StuG. III Ausf. G Initial Production
Reviewed by Cookie Sewell
|Stock Number and Description||cyber-hobby.com 1/35 scale Kit No. 49 (Dragon Models Limited 1/35 Scale ‘39-‘45 Series Kit No. 6607); StuG. III Ausf. G Initial Production|
|Media and Contents:||638 parts (388 in grey styrene, 216 “Magic Track” links, 23 etched brassm 10 clear styrene, 1 length of twisted steel wire)|
|Price:||Estimated etail price US$49.50|
|Review Type:||First Look|
|Advantages:||Another limited run “boutique” kit of an early version of a popular subject|
|Disadvantages:||Single link tracks; not enough brass or multimedia parts for some modelers|
|Recommendation:||Highly Recommended for all WWII German fans and a few diehard Finnish and Syrian modelers|
DML’s faithful sidekick cyber-hobby.come has now released a new version of the popular Sturmgeschuetz III Ausf. G kit. In this one, based on the original release from 2006, they have removed some parts which would be redundant from the kit and added a single sprue with a new set of fenders, casemate and casemate details.
As with the original version (No. 6320) the kit comes with many of the accouterments seen on kits like the DML Tiger I and Panther, starting with individual torsion bars and road wheel arms as well as all of the external details on the lower hull such as shocks and bump stops. Each idler wheel consists of five parts with twin brass inserts between the plastic castings. All wheels are detailed to the point of having the rubber tire manufacturer’s data readable!
The brass is provided only for those bits where plastic cannot do the job, such as the aforementioned wheel rims and the air intake and exhaust grilles on the engine deck plus some non-slip gridding. All fender details are separate and go on in subassemblies. In point of fact, most of this model consists of subassemblies, which is how it gets its tremendous level of details.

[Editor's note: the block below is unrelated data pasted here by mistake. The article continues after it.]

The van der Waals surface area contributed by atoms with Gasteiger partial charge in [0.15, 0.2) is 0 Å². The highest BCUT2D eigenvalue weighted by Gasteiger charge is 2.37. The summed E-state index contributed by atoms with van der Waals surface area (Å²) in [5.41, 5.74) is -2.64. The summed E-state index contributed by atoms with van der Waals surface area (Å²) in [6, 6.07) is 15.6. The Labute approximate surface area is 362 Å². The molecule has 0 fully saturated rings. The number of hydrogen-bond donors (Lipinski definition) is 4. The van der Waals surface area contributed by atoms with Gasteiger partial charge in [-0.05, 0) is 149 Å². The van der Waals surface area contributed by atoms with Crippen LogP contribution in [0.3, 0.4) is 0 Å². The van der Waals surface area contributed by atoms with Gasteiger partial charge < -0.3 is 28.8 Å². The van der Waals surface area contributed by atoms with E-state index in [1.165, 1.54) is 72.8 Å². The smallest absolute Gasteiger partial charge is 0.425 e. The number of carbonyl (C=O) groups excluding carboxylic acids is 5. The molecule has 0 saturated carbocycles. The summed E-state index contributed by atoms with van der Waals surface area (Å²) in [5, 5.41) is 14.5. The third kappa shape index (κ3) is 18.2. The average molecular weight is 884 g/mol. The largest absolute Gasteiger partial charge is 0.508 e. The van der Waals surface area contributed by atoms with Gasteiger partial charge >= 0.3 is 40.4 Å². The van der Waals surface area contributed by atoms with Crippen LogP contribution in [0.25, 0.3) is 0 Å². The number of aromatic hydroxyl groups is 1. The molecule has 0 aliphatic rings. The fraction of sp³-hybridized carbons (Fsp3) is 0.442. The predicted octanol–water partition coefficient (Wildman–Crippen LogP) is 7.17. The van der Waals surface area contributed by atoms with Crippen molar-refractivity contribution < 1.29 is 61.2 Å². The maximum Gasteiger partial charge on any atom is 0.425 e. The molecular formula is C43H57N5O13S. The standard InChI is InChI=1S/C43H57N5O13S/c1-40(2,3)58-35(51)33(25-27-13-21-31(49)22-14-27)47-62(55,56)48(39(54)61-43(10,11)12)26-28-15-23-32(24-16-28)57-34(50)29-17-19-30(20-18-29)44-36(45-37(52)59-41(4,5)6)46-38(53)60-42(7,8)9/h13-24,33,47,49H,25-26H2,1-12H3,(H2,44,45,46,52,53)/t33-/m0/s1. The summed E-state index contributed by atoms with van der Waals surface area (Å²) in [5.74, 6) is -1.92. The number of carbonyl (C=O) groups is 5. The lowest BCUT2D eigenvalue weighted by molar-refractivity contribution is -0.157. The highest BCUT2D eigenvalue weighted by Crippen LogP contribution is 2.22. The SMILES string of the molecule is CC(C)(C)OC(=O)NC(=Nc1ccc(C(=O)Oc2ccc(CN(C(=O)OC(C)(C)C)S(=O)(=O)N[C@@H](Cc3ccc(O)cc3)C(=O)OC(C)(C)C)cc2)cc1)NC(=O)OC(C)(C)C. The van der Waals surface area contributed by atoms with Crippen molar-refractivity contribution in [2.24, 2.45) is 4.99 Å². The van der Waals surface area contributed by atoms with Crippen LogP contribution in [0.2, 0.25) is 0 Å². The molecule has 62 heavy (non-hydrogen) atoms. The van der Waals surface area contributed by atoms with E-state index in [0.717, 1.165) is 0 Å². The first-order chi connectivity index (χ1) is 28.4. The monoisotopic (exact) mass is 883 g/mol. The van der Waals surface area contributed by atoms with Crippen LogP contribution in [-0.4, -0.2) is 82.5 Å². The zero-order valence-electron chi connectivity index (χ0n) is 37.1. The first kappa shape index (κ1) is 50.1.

The kit comes with a high level of interior parts, including the gun, commander’s cupola assembly, floor, and the radios and stowage racks for various bits on each side of the casemate. Likewise the engine deck consists of several subassemblies combined to form the deck. Note that every hatch on this vehicle can be opened for display of the interior, but there is no engine or transmission provided.
The kit comes with a set of “Magic Track” single link tracks – while not incorrect as I continue to note they can be tedious to assemble and a good set of DS plastic single-section tracks would be appreciated by many modelers.
Final assembly again has a number of different modules combined into one final assembly – lower hull, fenders, engine deck, interior, gun barrel, casemate, and tracks.
Note that there are a couple of errors in the directions and errata sheets are included in the box.
Development credit for this kit is given to Thomas Anderson, Tom Cockle and Gary Edmundson.
Three different finishing options and a targeted Cartograf set of decals provided: 2nd StuG Abt. 2nd SS Panzer Division “Das Reich”, Kursk 1943 (sand brown with green overspray, “Florian Geyer”); StuG Abt. 226, Leningrad 1943 (whitewash over grey); Unidentified Unit, Eastern Front 1943 (sand brown with black crosses).
In summary, this is another niche or “boutique” version of a popular kit.
A 61x2 Wheels and torsion bars (7 mini-sprues connected)
B 48 Road wheel arms and lower hull details
C 29 Casemate and fenders
D 32 Basic upper hull details
E 34 Interior and radio sets
F 16 Gun barrel and mantelet
G 15 OVM and light components
G 55 Fender and upper hull details
G 24 OVM and hull details
H 1 Lower hull pan
J 10 Clear styrene
K 12 StuG III Initial - casemate, fenders
K 108 Magic Track - Left
M 108 Magic Track - Right
Z 1 Twisted steel wire
MA 23 Etched brass
Thanks to Freddie Leung for the review sample.